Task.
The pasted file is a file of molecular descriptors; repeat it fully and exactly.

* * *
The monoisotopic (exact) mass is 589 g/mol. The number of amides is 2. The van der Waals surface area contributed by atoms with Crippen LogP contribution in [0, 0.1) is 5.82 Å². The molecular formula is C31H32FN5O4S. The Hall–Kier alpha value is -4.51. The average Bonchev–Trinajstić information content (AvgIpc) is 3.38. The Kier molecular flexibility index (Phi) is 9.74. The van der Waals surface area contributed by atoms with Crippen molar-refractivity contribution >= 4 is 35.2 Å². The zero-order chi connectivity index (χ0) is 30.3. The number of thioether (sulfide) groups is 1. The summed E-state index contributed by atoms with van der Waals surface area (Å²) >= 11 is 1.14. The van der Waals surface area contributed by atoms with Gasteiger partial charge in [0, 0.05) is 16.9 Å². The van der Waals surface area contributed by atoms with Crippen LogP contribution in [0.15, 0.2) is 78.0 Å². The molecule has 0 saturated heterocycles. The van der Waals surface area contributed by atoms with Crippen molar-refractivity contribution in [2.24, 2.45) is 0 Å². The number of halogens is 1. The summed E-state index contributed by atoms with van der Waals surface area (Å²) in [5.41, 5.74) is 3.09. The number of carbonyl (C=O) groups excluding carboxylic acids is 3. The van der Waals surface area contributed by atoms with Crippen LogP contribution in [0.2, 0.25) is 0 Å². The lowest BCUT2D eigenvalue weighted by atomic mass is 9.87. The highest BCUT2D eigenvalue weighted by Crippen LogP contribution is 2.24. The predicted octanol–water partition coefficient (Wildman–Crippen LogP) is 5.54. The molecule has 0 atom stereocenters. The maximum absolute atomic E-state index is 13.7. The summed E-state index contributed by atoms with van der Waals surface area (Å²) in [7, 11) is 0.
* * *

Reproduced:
The monoisotopic (exact) mass is 589 g/mol. The number of amides is 2. The van der Waals surface area contributed by atoms with Crippen LogP contribution in [0, 0.1) is 5.82 Å². The molecular formula is C31H32FN5O4S. The Hall–Kier alpha value is -4.51. The average Bonchev–Trinajstić information content (AvgIpc) is 3.38. The Kier molecular flexibility index (Phi) is 9.74. The van der Waals surface area contributed by atoms with Crippen molar-refractivity contribution >= 4 is 35.2 Å². The zero-order chi connectivity index (χ0) is 30.3. The number of thioether (sulfide) groups is 1. The summed E-state index contributed by atoms with van der Waals surface area (Å²) >= 11 is 1.14. The van der Waals surface area contributed by atoms with Gasteiger partial charge in [0, 0.05) is 16.9 Å². The van der Waals surface area contributed by atoms with Crippen LogP contribution in [0.15, 0.2) is 78.0 Å². The molecule has 0 saturated heterocycles. The van der Waals surface area contributed by atoms with Crippen molar-refractivity contribution in [2.24, 2.45) is 0 Å². The number of halogens is 1. The summed E-state index contributed by atoms with van der Waals surface area (Å²) in [5.41, 5.74) is 3.09. The number of carbonyl (C=O) groups excluding carboxylic acids is 3. The van der Waals surface area contributed by atoms with Crippen LogP contribution in [0.2, 0.25) is 0 Å². The lowest BCUT2D eigenvalue weighted by atomic mass is 9.87. The highest BCUT2D eigenvalue weighted by Crippen LogP contribution is 2.24. The predicted octanol–water partition coefficient (Wildman–Crippen LogP) is 5.54. The molecule has 0 atom stereocenters. The maximum absolute atomic E-state index is 13.7. The summed E-state index contributed by atoms with van der Waals surface area (Å²) in [7, 11) is 0.